The Swiss city played host to key moments in their common story. Geneva’s town hall is one of the city’s oldest and most important buildings. Behind a discrete wooden door in the main courtyard is the Alabama Room. It was in this room in 1872 that a tribunal met to resolve a major dispute between US and Britain over damages caused by the Confederate ship Alabama and other British support for the southern states during the Civil War. The First Geneva Convention was also signed in this room.
“So in the heart of Geneva Old Town in the Alabama Room in the city hall we have the beginning of third party arbitration, international humanitarian law and the Geneva Conventions,” said Warner, who was former deputy director of the Graduate Institute.
These ideas and values, closely associated with Swiss neutrality, would be instrumental in helping Swiss diplomat William Rappard convince US President Woodrow Wilson to bring the League of Nationsexternal link (the forerunner of the UN) to the shores of Lake Geneva. The League moved to Geneva in October 1920, partly due to Wilson’s insistence. But the US was not one of the 41 member states present at the opening, as the Senate rejected formal US participation.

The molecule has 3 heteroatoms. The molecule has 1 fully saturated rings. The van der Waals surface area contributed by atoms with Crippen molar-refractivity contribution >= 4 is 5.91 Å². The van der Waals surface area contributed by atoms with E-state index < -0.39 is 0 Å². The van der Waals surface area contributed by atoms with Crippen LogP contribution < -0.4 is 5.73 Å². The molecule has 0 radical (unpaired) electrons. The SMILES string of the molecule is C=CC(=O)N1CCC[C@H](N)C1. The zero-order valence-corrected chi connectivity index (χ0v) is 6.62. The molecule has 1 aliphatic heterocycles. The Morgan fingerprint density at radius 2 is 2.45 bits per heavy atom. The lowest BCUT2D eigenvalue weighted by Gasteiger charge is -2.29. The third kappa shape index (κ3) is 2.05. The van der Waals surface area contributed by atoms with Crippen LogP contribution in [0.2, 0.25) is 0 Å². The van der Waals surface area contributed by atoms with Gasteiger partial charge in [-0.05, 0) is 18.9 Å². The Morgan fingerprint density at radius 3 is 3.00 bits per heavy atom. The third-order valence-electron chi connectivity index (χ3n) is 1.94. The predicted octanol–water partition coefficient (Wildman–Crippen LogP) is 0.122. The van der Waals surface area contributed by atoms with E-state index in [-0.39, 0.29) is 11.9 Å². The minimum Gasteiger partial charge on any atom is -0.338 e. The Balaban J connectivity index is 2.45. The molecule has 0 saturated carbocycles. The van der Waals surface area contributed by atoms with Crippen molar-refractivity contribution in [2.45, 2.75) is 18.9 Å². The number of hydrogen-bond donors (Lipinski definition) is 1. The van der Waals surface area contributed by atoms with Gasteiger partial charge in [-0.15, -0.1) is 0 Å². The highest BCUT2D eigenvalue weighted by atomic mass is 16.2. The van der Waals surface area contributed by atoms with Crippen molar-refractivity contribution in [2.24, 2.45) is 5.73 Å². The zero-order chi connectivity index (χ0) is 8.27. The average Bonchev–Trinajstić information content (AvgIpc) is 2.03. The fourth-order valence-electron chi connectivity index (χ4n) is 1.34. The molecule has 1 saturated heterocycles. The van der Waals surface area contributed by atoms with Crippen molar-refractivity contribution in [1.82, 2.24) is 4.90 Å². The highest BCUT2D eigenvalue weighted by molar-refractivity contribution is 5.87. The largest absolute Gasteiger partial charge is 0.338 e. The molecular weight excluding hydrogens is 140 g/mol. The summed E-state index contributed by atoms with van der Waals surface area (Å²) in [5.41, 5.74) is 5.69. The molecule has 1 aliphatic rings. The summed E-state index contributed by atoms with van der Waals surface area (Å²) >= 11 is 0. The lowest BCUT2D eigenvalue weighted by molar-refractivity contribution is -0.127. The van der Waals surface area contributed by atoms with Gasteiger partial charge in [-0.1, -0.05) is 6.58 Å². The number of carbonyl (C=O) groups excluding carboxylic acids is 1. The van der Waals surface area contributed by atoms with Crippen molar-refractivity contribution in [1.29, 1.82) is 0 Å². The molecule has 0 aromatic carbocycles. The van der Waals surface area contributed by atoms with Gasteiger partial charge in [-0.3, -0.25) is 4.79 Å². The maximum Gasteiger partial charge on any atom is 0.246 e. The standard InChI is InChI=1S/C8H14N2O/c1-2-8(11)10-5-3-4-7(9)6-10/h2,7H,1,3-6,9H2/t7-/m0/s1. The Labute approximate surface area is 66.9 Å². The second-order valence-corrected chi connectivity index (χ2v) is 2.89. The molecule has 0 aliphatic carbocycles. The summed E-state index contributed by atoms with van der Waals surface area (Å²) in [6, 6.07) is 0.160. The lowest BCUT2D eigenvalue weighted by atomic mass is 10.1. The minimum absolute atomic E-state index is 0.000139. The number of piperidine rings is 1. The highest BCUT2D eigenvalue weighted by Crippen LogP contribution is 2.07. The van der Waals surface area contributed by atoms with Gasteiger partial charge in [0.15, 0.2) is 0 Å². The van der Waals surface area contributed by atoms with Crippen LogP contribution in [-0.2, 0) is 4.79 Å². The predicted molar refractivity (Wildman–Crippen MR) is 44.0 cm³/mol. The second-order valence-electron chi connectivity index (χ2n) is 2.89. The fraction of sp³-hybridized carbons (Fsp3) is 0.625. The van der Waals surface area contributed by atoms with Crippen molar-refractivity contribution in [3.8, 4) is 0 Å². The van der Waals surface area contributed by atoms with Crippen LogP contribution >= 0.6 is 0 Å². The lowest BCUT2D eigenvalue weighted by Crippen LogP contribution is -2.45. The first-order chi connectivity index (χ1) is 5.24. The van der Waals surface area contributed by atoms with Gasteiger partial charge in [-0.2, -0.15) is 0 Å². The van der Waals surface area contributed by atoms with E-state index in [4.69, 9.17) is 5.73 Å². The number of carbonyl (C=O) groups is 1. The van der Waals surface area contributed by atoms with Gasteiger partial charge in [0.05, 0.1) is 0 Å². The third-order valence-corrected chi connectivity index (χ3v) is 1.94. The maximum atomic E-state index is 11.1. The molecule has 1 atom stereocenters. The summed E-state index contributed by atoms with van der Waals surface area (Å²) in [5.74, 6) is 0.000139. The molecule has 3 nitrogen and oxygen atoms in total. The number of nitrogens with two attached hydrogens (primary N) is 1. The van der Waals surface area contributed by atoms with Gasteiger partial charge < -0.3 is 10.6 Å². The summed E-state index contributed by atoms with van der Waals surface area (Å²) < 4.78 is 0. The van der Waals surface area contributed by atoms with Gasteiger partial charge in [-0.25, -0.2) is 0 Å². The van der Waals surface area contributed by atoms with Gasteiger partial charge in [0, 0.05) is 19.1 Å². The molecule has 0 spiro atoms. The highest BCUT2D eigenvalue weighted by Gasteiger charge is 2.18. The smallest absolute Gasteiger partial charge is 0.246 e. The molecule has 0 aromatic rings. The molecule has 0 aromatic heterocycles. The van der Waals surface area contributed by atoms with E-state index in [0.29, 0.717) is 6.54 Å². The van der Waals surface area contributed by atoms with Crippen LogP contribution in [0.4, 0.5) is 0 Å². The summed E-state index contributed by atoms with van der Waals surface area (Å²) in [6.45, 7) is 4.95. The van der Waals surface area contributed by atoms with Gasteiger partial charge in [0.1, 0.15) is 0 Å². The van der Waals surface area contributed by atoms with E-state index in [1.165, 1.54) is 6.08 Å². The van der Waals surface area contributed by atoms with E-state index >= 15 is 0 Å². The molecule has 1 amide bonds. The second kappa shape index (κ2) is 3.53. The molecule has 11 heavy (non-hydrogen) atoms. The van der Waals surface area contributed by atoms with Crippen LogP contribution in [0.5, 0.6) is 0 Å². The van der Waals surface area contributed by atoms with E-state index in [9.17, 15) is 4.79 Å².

“However, during the 1920s-1930s, the US kept a mission in Geneva which had observer status and was actively engaged even though it had an officially isolationist stance,” said Hanhimäki.
US writes the cheques
The United States is the largest contributor to the United Nations, paying 22% of the $5.4 billion core UN budget and 28% of the $7.9 billion UN peacekeeping budget. It is also the biggest donor for many international organisations, such as the UN refugee agency (UNHCR), the International Committee of the Red Cross (ICRC) and the World Trade Organization (WTO), which are all based in Geneva.end of infobox
Beneficiary and critic
The League of Nations was powerless in the face of the Second World War. But the idea of international cooperation and organisations was not dead.
“The paradox is that without the US there wouldn’t be a UN in the first place,” said the Finnish professor.
US presidents Franklin D. Roosevelt and Harry S Truman would become the leading ‘architects’ of the UN that was born out of the ruins of the war.
“America has led the international order. The system has basically been underwritten by the US,” said Hanhimäki, adding that the superpower has always been a major beneficiary of the UN but also one of its fiercest critics.